Japan reviews acting in concert rules to boost shareholder engagement

A similar initiative is being considered by German regulator BaFin.

Japan’s Financial Services Agency (FSA) is looking at clarifying existing securities laws in a bid to boost constructive engagements between companies and shareholders.

Under local rules, “acting in concert” – where two or more shareholders coordinate their influence over a company through voting or ownership decisions – can trigger onerous disclosure filings or insider trading charges in some cases.

Much of the regulatory landscape in Japan is derived from the US, where acting in concert rules are perceived in some quarters as a key regulatory barrier to collaborative shareholder engagement. Criticism levied by US conservative groups against the Climate Action 100+ for example has notably described the investor network as being “a coordinated conspiracy” over concerns that it falls foul of acting in concert rules.

FSA director of corporate governance Toshitake Inoue told Responsible Investor that a review of the existing rules could be necessary to prevent the hampering of shareholder engagement.

“The notion of acting in concert in Japan is deeply unclear, especially for European investors, so we may want to qualify the notion that there will be in a safe harbour,” Inoue said. “There should not be any acting in concert concerns for ESG issues which are usually thematic and does not target individual companies.”

Concerns over Japan’s acting in concert rules have been raised by members of the FSA’s expert advisory group on the local stewardship and corporate governance codes in recent years, and described as having a “chilling effect”. Members such as ICGN have petitioned the government for more clarity on the topic as early as 2016.

The financial regulator is also reviewing shareholder disclosure systems to allow companies to identify major shareholders as part of a broader corporate governance drive. According to the FSA’s Inoue, the lack of readily available shareholder information could hamper effective engagements if issuers are not able to conduct dialogue with their beneficial owners.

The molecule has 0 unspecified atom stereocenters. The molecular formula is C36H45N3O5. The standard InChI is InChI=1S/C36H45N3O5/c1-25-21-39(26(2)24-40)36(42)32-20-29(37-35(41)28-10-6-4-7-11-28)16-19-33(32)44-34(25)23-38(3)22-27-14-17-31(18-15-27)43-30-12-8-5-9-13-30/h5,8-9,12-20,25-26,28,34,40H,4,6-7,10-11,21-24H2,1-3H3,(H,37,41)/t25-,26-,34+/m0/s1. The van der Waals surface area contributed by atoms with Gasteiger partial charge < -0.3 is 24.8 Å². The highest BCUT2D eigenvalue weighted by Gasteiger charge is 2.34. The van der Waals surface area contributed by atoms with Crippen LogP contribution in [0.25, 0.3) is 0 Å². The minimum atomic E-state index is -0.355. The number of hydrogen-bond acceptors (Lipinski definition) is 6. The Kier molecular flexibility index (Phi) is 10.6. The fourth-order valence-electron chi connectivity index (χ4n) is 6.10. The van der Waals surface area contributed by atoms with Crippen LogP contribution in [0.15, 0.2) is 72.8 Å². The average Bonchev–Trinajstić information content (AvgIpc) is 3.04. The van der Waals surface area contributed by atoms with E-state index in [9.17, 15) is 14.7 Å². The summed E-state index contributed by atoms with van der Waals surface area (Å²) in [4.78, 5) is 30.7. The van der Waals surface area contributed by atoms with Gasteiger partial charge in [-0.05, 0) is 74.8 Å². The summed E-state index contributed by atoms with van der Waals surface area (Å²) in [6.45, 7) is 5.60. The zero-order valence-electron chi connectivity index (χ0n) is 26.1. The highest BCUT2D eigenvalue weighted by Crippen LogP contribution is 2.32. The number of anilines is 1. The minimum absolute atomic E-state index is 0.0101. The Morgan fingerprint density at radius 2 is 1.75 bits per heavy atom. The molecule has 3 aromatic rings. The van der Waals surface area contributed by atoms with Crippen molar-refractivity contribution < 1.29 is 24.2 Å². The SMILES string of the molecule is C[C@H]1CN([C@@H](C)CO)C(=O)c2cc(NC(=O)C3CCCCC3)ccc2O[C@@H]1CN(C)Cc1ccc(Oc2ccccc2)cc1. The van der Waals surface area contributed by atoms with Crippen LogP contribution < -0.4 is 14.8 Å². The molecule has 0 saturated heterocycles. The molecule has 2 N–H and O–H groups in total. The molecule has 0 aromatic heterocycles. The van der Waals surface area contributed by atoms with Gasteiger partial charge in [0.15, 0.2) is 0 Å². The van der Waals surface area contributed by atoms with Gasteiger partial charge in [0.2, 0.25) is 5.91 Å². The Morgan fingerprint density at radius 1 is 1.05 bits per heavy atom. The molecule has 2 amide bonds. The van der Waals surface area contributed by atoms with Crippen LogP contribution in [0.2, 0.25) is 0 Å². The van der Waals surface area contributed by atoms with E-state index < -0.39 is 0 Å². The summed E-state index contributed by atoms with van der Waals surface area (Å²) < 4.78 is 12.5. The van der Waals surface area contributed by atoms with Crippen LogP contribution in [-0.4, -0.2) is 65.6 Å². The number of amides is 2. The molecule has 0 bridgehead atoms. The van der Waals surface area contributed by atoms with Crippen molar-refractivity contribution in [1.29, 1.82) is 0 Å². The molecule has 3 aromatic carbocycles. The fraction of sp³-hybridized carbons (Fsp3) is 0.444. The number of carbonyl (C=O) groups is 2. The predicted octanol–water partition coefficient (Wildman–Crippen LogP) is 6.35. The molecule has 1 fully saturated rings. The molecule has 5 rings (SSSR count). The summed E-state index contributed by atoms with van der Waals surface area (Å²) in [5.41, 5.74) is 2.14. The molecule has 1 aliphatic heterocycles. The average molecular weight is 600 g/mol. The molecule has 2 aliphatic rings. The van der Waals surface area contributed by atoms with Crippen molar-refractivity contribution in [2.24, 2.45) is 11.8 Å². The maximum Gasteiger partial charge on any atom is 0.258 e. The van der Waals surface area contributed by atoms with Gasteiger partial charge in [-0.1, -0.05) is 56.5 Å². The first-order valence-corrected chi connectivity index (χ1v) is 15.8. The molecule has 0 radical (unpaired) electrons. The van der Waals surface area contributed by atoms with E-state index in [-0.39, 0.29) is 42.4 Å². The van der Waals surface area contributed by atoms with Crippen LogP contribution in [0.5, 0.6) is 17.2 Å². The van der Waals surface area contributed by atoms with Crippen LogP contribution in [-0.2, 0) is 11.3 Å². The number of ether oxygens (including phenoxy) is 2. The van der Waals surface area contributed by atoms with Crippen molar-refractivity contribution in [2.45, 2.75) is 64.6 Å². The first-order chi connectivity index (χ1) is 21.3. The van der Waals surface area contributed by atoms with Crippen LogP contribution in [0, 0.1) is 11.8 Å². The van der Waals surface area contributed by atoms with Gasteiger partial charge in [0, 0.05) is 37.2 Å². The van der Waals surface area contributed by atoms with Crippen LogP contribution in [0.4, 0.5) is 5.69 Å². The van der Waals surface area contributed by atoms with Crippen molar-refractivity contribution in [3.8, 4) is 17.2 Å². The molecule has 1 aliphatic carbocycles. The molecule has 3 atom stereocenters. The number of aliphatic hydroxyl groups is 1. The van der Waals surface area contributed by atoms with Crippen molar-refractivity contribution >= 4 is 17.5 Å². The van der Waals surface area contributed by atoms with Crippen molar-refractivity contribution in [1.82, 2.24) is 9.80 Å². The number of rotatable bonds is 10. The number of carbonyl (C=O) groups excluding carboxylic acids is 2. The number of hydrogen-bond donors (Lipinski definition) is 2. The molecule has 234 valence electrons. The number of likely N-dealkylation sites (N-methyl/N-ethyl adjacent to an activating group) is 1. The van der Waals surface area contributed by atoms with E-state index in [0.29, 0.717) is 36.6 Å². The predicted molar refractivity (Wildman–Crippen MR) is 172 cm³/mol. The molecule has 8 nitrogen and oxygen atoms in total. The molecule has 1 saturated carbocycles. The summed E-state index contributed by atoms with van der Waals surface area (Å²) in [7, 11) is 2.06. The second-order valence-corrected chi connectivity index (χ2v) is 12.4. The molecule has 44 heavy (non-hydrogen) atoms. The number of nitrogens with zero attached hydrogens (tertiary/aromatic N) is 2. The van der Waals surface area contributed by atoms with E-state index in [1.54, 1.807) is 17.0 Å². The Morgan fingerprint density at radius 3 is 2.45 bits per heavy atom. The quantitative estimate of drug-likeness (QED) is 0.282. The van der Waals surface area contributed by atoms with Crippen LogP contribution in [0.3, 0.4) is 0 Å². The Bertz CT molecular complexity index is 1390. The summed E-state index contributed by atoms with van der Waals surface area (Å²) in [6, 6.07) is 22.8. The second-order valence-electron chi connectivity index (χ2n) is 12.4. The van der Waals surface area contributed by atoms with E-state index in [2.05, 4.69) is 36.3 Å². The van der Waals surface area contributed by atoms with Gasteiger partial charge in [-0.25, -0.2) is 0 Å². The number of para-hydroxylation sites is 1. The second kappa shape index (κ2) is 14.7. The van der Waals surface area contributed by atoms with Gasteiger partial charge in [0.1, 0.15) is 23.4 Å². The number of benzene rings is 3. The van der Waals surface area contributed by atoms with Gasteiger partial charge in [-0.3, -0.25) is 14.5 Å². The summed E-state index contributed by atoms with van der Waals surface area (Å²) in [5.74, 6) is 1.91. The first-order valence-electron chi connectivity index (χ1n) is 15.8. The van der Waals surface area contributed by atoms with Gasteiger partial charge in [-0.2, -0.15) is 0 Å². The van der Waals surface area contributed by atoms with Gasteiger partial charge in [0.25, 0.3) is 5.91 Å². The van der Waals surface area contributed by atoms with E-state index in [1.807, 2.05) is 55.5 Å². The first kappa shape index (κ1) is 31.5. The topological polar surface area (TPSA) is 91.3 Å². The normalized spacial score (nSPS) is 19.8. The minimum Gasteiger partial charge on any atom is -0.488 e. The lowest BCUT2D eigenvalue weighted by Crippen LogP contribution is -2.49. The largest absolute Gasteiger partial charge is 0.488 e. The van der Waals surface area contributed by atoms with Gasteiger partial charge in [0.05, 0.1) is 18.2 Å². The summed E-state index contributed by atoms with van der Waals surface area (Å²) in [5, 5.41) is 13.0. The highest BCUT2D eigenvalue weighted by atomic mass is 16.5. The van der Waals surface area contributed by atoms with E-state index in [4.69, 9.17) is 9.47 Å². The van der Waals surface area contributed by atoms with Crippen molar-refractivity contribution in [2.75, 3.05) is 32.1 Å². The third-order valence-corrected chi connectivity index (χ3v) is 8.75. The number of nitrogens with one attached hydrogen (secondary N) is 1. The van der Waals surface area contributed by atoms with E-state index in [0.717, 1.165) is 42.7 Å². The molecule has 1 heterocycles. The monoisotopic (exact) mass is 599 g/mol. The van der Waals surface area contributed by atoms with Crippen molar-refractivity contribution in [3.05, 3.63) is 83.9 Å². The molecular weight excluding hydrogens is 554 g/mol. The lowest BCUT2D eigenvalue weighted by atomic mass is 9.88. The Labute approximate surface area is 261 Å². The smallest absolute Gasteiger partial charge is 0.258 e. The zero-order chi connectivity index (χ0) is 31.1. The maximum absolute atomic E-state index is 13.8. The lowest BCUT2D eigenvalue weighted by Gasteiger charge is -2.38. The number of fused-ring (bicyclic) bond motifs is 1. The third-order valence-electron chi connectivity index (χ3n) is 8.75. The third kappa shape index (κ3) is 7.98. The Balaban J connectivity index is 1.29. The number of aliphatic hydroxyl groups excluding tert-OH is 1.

The FSA is due to present a finalised workplan to boost corporate governance in April, in line with a broader government initiative to improve the competitiveness of Japanese companies announced by prime minister Fumio Kishida in New York last year.

The workplan is being developed by the FSA’s expert advisory group and will be informed by a corporate survey carried out by the regulator in partnership with influential business lobby Keidanren. The results of a separate corporate governance review by the Tokyo Stock Exchange is expected to coincide with the workplan’s release.

It comes as Japanese companies prepare to comply with new sustainability disclosure rules which will come into force in the next financial year (beginning in April) covering diversity, human capital, director roles and remuneration, in addition to ESG governance, metrics and targets, risk management and strategy.

Separately, German financial regulator BaFin is set to issue a comment on its enforcement of acting in concert rules as investors in the country look to establish a collaborative engagement platform.

Following discussions with the Ministry of Finance and the government’s Sustainable Finance Advisory Council, the regulator will issue a publication in the near future covering “existing administrative practice based on the applicable legal situation and case law” as well as examining case studies supplied by market participants.